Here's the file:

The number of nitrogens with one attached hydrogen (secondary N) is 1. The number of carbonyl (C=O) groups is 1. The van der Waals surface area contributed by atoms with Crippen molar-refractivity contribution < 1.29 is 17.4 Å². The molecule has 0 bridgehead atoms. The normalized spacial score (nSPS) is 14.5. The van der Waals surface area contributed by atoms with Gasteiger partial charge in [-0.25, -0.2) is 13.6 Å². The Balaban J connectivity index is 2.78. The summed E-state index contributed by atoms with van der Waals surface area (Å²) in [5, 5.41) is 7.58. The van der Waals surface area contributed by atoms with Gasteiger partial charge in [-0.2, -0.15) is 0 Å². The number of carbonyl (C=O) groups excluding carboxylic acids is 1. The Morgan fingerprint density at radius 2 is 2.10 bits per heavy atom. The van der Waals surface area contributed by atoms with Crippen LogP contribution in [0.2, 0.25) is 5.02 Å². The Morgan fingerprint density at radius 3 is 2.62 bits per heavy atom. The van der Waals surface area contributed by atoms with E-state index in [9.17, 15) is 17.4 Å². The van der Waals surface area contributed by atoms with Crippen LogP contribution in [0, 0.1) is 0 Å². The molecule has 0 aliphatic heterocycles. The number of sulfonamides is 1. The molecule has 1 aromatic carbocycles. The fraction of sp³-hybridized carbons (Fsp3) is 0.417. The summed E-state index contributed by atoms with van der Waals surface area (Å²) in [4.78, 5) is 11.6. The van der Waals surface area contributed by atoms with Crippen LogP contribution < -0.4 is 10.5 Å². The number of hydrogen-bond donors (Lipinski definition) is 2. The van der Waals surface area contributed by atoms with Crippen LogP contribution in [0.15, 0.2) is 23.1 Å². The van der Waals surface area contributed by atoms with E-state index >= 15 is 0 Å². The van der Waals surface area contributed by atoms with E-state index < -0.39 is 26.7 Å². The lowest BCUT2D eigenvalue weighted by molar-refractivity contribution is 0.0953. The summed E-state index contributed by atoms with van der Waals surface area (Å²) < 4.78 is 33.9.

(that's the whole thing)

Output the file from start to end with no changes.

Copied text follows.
The number of nitrogens with one attached hydrogen (secondary N) is 1. The number of carbonyl (C=O) groups is 1. The van der Waals surface area contributed by atoms with Crippen molar-refractivity contribution < 1.29 is 17.4 Å². The molecule has 0 bridgehead atoms. The normalized spacial score (nSPS) is 14.5. The van der Waals surface area contributed by atoms with Gasteiger partial charge in [-0.25, -0.2) is 13.6 Å². The Balaban J connectivity index is 2.78. The summed E-state index contributed by atoms with van der Waals surface area (Å²) in [5, 5.41) is 7.58. The van der Waals surface area contributed by atoms with Gasteiger partial charge in [-0.2, -0.15) is 0 Å². The number of carbonyl (C=O) groups excluding carboxylic acids is 1. The Morgan fingerprint density at radius 2 is 2.10 bits per heavy atom. The van der Waals surface area contributed by atoms with Crippen LogP contribution in [0.2, 0.25) is 5.02 Å². The Morgan fingerprint density at radius 3 is 2.62 bits per heavy atom. The van der Waals surface area contributed by atoms with E-state index in [9.17, 15) is 17.4 Å². The van der Waals surface area contributed by atoms with Crippen LogP contribution in [0, 0.1) is 0 Å². The molecule has 0 aliphatic heterocycles. The number of sulfonamides is 1. The molecule has 1 aromatic carbocycles. The fraction of sp³-hybridized carbons (Fsp3) is 0.417. The summed E-state index contributed by atoms with van der Waals surface area (Å²) in [4.78, 5) is 11.6. The van der Waals surface area contributed by atoms with Crippen LogP contribution < -0.4 is 10.5 Å². The number of hydrogen-bond donors (Lipinski definition) is 2. The van der Waals surface area contributed by atoms with Crippen LogP contribution in [0.15, 0.2) is 23.1 Å². The van der Waals surface area contributed by atoms with E-state index >= 15 is 0 Å². The van der Waals surface area contributed by atoms with E-state index < -0.39 is 26.7 Å². The lowest BCUT2D eigenvalue weighted by molar-refractivity contribution is 0.0953. The summed E-state index contributed by atoms with van der Waals surface area (Å²) < 4.78 is 33.9.